Apple's 'batterygate' settlement: Why getting your refund could prove difficult

Reseting iPhone
Reseting iPhone (Image credit: iMore/Rene Ritchie)

Beginning this week, eligible iPhone users can apply for their share of a $500 million settlement that Apple agreed to pay to resolve a long-running class-action lawsuit over the controversial practice of "slowing down iPhones." Getting your $25 (or more) that Apple might owe you might not be so easy, however.

To qualify for your tiny slice of the pie, you need to submit the serial number for your eligible iPhone either by entering the information on the lawsuit website or filling out a form and putting it in the mail. That's simple enough unless you no longer have the phone in your possession. Under this scenario, finding the serial number could prove difficult and not worth the $25 you would eventually get once the claim filing period ends.

What's the problem?

As the settlement site explains:

If you are or were a U.S. owner of an iPhone 6, 6 Plus, 6s, 6s Plus, and/or SE device that ran iOS 10.2.1 or later before December 21, 2017, and/or a U.S. owner of an iPhone 7 or 7 Plus device that ran iOS 11.2 or later before December 21, 2017, you could be entitled to benefits under a class action settlement.

Based on these parameters, eligible iPhone purchases could go back nearly six years, which is when the iPhone 6 and iPhone 6 Plus were first launched.

According to a 2019 study, people are keeping their iPhones much longer than before. Instead of three years, consumers are now waiting four years between upgrades.

Relying on the word average here, this means typical users of the iPhone 6, iPhone 6 Plus, iPhone 6s, iPhone 6s Plus, and first-generation iPhone SE may no longer have the phone that's eligible for the settlement offer.

Good luck finding that serial number

There are different ways to find a serial number for a qualifying device. Some of the solutions will take you maybe 60 seconds, while many others could require the assistance of Philip Jennings Perry Mason, circa 1932.

The easiest way to find the serial number is having the iPhone (or its box) in your possession. You can find the code using the Settings app under General > About. Otherwise, look on the outside of the iPhone box to find the number.

The settlement site also has a section where you can add your Apple ID to locate the serial number for eligible iPhones. We've received reports that filling out this form hasn't worked for everyone. Whether this is a bug or database error isn't known.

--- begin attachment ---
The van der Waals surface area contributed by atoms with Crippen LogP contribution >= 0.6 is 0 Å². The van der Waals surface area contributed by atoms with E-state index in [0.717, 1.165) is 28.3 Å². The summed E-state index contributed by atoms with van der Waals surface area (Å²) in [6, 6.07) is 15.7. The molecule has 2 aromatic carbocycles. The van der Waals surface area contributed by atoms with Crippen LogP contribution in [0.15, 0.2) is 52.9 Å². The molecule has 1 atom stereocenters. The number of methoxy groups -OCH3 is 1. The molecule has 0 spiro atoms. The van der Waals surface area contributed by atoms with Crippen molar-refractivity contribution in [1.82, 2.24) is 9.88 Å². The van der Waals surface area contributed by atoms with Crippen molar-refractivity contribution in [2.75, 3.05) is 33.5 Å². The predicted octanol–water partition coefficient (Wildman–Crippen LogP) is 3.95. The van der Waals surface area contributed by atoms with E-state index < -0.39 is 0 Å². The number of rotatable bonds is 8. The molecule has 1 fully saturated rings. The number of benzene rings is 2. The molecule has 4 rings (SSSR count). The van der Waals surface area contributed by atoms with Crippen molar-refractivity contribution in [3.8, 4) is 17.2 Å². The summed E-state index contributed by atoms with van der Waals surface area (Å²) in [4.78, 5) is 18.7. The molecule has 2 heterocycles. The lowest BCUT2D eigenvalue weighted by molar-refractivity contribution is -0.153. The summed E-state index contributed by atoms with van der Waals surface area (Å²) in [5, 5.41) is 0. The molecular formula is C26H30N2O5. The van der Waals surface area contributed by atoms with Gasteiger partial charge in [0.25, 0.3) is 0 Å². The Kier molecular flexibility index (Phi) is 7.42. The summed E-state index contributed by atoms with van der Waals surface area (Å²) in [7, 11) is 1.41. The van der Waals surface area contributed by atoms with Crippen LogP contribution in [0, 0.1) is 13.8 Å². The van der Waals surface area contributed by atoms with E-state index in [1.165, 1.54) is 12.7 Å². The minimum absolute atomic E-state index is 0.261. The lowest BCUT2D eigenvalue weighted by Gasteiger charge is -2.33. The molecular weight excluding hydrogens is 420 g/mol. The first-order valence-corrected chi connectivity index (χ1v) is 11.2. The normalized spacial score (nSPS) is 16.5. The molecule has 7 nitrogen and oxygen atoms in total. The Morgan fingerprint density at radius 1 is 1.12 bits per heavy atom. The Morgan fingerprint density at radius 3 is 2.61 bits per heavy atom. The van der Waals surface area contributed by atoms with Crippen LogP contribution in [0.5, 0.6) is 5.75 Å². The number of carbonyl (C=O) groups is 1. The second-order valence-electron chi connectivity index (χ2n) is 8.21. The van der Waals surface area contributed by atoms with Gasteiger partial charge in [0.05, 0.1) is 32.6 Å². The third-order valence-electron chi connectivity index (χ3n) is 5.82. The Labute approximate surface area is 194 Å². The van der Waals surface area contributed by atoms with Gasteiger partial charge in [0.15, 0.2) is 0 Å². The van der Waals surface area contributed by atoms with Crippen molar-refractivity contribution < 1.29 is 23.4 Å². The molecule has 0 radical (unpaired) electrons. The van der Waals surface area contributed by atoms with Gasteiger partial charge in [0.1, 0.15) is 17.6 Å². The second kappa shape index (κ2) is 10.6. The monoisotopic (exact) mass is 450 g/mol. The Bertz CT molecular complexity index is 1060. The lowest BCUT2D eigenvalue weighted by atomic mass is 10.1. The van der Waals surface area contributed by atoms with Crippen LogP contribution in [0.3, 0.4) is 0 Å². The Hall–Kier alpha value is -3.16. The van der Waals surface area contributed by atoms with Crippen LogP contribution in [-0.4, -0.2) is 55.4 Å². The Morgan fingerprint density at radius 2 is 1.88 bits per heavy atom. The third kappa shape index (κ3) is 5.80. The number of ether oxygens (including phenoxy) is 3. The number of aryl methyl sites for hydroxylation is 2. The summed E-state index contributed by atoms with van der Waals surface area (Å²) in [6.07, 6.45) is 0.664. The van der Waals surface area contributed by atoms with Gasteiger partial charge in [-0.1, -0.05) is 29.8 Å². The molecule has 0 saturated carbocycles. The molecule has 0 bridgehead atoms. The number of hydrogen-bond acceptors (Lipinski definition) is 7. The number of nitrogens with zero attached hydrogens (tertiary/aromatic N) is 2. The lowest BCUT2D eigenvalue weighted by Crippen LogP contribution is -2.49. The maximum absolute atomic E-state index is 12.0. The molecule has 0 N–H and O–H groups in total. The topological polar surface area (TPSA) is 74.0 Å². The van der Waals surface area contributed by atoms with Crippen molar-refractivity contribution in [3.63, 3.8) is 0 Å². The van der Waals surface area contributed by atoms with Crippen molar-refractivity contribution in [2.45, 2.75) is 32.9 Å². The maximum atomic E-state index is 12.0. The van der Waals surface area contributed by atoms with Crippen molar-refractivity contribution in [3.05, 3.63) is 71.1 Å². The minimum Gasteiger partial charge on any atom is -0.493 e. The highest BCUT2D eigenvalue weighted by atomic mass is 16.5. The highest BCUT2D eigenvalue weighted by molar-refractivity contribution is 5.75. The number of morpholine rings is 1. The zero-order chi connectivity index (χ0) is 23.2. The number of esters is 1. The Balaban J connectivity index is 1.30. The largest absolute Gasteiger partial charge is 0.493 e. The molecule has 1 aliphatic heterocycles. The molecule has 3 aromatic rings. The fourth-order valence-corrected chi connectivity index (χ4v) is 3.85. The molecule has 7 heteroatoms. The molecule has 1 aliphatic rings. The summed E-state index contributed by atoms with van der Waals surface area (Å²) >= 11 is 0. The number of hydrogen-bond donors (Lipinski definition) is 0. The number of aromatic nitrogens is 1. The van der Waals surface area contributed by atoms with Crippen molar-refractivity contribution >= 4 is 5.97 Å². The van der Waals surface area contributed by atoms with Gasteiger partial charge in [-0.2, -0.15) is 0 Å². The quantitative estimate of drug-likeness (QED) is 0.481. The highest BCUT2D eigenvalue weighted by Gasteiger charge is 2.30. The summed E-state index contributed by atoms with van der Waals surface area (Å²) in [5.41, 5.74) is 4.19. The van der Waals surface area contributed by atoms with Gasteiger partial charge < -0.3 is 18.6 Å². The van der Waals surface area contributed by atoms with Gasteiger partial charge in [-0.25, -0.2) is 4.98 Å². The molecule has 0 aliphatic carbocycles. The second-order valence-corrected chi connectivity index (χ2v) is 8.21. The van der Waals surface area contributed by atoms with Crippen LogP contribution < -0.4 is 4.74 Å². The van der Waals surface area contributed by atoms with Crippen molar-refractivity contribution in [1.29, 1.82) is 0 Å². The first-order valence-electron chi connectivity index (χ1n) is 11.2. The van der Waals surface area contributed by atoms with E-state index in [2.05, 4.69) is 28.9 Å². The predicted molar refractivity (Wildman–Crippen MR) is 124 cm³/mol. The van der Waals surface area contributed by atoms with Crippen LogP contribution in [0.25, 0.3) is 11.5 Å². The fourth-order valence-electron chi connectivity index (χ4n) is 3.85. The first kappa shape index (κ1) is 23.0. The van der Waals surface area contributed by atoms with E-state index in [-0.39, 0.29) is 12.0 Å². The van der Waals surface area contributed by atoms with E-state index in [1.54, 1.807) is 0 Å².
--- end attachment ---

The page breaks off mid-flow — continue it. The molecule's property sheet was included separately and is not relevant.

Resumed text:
On this option, keep trying and make sure you're adding the correct Apple ID that was used when buying the iPhone. If you use an old Apple account for your Apple ID, also add it using the extension to see if that works.

Apple Settlement 2020 Screenshot

Apple Settlement 2020 Screenshot (Image credit: iMore (screenshot of settlement form))

If you have so far struck out in finding your serial number, it's time to put on your detective hat. You can look for your original email order or receipt to find the serial number, or check your AppleCare+ Proof of Purchase. The number is also located on your iPhone Upgrade Program trade-in receipt.

I'm not in the habit of keeping old emails or warranty notices for devices no longer have in my possession, and I suspect many are in the same boat. In this situation, good for you for being a paper hoarder!

Beyond this, you could try connecting with Apple support to try to get the serial number. Whether this legacy information is available to support personnel is unknown.

Final thoughts and questions

As part of the batterygate settlement, Apple didn't admit to any wrongdoing. Regardless, there are a lot of iPhone users eligible to receive a cash award. Hopefully, the database behind the settlement form mentioned reports accurate information moving forward. Otherwise, it could provide challenging for some eligible users to receive their payout. In the meantime, we'll continue to watch this story.

You have until October 6, 2020, to fill out your claim.

Did you successfully file a claim, or did you have a problem? Let us know in the comments below.

Bryan M Wolfe
Staff Writer

Bryan M. Wolfe has written about technology for over a decade on various websites, including TechRadar, AppAdvice, and many more. Before this, he worked in the technology field across different industries, including healthcare and education. He’s currently iMore’s lead on all things Mac and macOS, although he also loves covering iPhone, iPad, and Apple Watch. Bryan enjoys watching his favorite sports teams, traveling, and driving around his teenage daughter to her latest stage show, audition, or school event in his spare time. He also keeps busy walking his black and white cocker spaniel, Izzy, and trying new coffees and liquid grapes.